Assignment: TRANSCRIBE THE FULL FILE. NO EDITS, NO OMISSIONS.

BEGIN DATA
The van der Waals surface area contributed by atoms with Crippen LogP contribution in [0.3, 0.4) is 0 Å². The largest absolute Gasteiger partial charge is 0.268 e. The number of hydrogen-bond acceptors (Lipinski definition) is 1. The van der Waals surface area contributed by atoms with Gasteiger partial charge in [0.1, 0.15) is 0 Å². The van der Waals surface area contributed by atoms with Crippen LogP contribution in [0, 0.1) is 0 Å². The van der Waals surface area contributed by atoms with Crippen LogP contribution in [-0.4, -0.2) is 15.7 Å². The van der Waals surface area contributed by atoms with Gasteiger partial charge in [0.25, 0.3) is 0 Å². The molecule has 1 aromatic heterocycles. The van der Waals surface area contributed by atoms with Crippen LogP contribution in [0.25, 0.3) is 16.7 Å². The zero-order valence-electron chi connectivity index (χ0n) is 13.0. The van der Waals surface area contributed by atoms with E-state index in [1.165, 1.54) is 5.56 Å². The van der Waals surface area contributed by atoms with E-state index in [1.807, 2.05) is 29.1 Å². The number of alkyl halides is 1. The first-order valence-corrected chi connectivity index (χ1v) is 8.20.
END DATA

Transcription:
The van der Waals surface area contributed by atoms with Crippen LogP contribution in [0.3, 0.4) is 0 Å². The largest absolute Gasteiger partial charge is 0.268 e. The number of hydrogen-bond acceptors (Lipinski definition) is 1. The van der Waals surface area contributed by atoms with Gasteiger partial charge in [0.1, 0.15) is 0 Å². The van der Waals surface area contributed by atoms with Crippen LogP contribution in [0, 0.1) is 0 Å². The van der Waals surface area contributed by atoms with Crippen LogP contribution in [-0.4, -0.2) is 15.7 Å². The van der Waals surface area contributed by atoms with Gasteiger partial charge in [0.25, 0.3) is 0 Å². The molecule has 1 aromatic heterocycles. The van der Waals surface area contributed by atoms with Crippen LogP contribution in [0.25, 0.3) is 16.7 Å². The zero-order valence-electron chi connectivity index (χ0n) is 13.0. The van der Waals surface area contributed by atoms with E-state index in [1.165, 1.54) is 5.56 Å². The van der Waals surface area contributed by atoms with E-state index in [1.807, 2.05) is 29.1 Å². The number of alkyl halides is 1. The first-order valence-corrected chi connectivity index (χ1v) is 8.20.